[box]Police in Nevada have apparently decided that domestic violence calls merit extreme measures, including violation of neighbors’ constitutional rights.
Police investigating a domestic violence call in Henderson, Nevada demanded that Anthony Mitchell vacate and make available his home for police use in the investigation.
When Anthony refused, officers stormed his house using a battering ram, shouted obscenities and pointed firearms at him, ordered him to the floor, shot him with pepperball rounds after he was down, and arrested him for obstruction.
“Although plaintiff Anthony Mitchell was lying motionless on the ground and posed no threat, officers, including Officer David Cawthorn, then fired multiple ‘pepperball’ rounds at plaintiff as he lay defenseless on the floor of his living room. Anthony Mitchell was struck at least three times by shots fired from close range, injuring him and causing him severe pain.” (Parentheses in complaint.)
Officers then arrested him for obstructing a police officer, searched the house and moved furniture without his permission and set up a place in his home for a lookout, Mitchell says in the complaint.
Officers also unnecessarily shot his dog with pepperball rounds.
“Plaintiff Anthony Mitchell’s pet, a female dog named ‘Sam,’ was cowering in the corner when officers smashed through the front door. Although the terrified animal posed no threat to officers, they gratuitously shot it with one or more pepperball rounds. The panicked animal howled in fear and pain and fled from the residence. Sam was subsequently left trapped outside in a fenced alcove without access to water, food, or shelter from the sun for much of the day, while temperatures outside soared to over 100 degrees Fahrenheit.”
Officers also approached Mitchell’s parents, Michael and Linda Mitchell. Michael was asked to accompany officers to their ‘command center’ under the guise that the officers wanted his assistance in negotiating the surrender of the neighboring suspect, and then was arrested when he attempted to leave.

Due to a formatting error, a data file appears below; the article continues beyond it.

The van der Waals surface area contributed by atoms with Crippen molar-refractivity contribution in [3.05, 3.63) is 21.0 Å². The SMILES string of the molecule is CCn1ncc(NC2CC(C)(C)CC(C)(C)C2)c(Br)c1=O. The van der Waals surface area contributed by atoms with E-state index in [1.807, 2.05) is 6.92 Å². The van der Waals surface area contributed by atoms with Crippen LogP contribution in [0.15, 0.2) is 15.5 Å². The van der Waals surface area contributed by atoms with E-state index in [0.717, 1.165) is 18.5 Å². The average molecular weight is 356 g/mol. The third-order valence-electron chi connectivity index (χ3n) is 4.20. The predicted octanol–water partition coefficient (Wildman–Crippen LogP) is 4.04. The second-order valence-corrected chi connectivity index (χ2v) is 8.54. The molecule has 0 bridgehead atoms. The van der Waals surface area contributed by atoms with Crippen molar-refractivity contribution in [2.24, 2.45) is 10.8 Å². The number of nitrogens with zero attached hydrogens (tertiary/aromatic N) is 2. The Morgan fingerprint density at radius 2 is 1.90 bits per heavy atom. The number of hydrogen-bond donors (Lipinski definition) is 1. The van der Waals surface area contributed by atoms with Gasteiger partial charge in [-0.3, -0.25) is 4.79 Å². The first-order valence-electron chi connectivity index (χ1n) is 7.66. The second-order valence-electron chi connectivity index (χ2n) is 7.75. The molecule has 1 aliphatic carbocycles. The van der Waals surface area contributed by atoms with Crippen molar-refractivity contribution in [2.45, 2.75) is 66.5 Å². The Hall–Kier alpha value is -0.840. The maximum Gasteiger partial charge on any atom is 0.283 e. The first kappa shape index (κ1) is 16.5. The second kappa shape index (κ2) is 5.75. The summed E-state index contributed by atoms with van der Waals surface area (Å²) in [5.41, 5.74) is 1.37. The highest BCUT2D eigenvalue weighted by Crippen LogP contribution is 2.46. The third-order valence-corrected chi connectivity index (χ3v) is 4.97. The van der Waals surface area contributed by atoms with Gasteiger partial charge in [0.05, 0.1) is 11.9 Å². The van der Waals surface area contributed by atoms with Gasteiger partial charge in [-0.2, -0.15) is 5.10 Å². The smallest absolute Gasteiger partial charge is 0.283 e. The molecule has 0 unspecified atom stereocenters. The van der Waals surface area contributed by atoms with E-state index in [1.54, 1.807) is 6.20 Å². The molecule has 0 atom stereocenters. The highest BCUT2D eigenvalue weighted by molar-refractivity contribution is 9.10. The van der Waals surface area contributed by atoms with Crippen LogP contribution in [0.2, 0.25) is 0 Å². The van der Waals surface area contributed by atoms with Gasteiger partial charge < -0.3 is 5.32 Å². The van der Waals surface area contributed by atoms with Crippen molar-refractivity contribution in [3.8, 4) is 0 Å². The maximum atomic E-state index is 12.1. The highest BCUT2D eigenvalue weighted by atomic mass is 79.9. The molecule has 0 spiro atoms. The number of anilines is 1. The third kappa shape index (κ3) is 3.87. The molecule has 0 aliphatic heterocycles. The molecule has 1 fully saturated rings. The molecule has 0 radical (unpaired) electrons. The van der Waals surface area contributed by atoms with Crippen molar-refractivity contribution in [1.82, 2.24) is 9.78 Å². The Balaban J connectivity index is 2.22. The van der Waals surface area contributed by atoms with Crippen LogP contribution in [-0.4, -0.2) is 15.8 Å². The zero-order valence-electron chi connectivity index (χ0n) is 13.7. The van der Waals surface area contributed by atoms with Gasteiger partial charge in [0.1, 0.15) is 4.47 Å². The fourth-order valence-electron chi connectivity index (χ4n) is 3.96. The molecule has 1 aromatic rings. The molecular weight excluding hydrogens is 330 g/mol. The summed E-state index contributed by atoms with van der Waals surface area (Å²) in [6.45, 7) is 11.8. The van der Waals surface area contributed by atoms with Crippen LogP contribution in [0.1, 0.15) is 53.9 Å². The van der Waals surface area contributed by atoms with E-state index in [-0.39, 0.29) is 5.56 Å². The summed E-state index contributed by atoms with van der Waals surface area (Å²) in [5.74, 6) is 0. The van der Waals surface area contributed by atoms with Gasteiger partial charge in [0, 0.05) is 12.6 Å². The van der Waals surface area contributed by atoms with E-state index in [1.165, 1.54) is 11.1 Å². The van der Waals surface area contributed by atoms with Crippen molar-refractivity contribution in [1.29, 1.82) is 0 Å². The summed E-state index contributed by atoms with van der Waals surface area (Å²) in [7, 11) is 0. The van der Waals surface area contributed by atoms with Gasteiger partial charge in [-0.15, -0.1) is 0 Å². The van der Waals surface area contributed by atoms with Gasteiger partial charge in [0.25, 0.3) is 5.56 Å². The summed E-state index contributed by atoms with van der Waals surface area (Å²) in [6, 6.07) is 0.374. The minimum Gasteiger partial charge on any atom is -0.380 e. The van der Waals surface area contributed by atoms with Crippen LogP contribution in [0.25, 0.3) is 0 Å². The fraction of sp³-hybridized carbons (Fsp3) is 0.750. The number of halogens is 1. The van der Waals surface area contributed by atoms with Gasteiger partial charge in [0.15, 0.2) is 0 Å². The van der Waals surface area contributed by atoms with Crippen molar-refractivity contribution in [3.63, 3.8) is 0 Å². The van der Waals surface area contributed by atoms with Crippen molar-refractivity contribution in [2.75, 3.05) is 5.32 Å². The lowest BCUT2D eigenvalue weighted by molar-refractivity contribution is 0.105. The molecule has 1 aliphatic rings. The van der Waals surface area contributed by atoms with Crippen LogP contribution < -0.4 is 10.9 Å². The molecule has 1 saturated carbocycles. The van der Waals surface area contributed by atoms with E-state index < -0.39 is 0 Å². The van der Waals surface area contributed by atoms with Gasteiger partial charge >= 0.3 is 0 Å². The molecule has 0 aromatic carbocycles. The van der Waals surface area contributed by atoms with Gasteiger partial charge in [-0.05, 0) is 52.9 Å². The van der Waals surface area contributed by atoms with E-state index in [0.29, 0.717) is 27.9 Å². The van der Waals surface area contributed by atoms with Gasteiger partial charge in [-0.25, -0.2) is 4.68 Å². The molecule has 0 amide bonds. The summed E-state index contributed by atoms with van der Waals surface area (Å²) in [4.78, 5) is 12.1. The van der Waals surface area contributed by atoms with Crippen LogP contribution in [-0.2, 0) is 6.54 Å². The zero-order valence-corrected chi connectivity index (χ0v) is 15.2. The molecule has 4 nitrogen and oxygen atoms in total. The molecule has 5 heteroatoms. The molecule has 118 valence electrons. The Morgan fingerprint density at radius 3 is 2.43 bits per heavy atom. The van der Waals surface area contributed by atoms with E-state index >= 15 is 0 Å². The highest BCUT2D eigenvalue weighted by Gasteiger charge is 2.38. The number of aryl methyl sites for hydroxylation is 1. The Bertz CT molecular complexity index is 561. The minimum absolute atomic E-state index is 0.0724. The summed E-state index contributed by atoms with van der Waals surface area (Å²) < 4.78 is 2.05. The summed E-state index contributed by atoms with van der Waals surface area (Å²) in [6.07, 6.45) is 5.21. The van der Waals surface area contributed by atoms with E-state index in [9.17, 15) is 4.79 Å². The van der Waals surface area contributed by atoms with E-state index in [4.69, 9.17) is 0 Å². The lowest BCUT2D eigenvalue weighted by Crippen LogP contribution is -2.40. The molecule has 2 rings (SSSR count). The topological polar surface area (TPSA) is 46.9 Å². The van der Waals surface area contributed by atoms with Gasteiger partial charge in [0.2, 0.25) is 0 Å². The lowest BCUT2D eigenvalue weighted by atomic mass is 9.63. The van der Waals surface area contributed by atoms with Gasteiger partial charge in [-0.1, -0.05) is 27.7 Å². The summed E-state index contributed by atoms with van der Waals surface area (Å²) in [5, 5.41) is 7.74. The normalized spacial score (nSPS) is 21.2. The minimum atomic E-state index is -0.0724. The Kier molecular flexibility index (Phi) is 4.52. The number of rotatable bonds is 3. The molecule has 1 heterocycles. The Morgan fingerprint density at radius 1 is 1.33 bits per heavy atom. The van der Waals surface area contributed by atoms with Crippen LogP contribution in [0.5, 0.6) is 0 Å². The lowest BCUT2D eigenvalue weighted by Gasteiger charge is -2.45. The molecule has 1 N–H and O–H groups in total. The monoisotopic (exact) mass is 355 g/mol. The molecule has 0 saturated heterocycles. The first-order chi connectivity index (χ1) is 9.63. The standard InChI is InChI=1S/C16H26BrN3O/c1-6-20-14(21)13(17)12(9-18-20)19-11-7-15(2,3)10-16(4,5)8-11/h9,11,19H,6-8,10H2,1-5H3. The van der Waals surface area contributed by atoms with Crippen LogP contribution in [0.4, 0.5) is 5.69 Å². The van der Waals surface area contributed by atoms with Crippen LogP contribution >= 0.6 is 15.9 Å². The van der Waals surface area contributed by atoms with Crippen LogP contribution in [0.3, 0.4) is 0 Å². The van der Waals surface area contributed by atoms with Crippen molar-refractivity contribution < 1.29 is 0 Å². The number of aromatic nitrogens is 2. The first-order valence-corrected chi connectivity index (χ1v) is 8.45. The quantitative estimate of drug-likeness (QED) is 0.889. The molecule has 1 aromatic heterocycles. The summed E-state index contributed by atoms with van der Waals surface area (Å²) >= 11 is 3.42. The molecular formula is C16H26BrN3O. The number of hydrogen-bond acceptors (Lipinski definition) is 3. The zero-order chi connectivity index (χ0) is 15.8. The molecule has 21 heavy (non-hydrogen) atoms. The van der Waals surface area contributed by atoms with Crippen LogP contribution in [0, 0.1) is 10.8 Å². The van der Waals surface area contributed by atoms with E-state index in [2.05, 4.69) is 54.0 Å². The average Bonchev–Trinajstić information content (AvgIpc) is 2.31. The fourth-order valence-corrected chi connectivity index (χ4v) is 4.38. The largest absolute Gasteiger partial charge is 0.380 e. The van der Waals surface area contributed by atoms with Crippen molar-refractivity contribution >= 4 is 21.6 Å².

Officers entered the home of Michael and Linda Mitchell after being told by Linda that they could not do so without a warrant. They forcibly removed Linda from the home and searched it.
Anthony and Michael Mitchell were booked for obstructing an officer and jailed for 9 hours before being released on bail. All charges were dismissed with prejudice. None of the officers have faced discipline for their actions.
The Mitchell’s complaint includes assault and battery, and violation of the 3rd amendment, which prohibits forced quartering of soldiers in citizens’ homes during peace time, the 4th amendment’s prohibition of unlawful search and seizure, and the 14th amendment’s prohibition of the state from depriving any person of life, liberty, or property, without due process of law.
Law enforcement training on the handling of domestic violence reports is funded and guided by directives laid out in the Violence Against Women act, with further funding included in the Obama administration’s stimulus bill, and even Obamacare. These guidelines include funding to encourage departments and counties to adopt mandatory arrest, prosecution, and sentencing policies.
Is this an extreme result of those policies, or have Nevada police gone beyond loose interpretation, and begun making it up as they go along?[/box]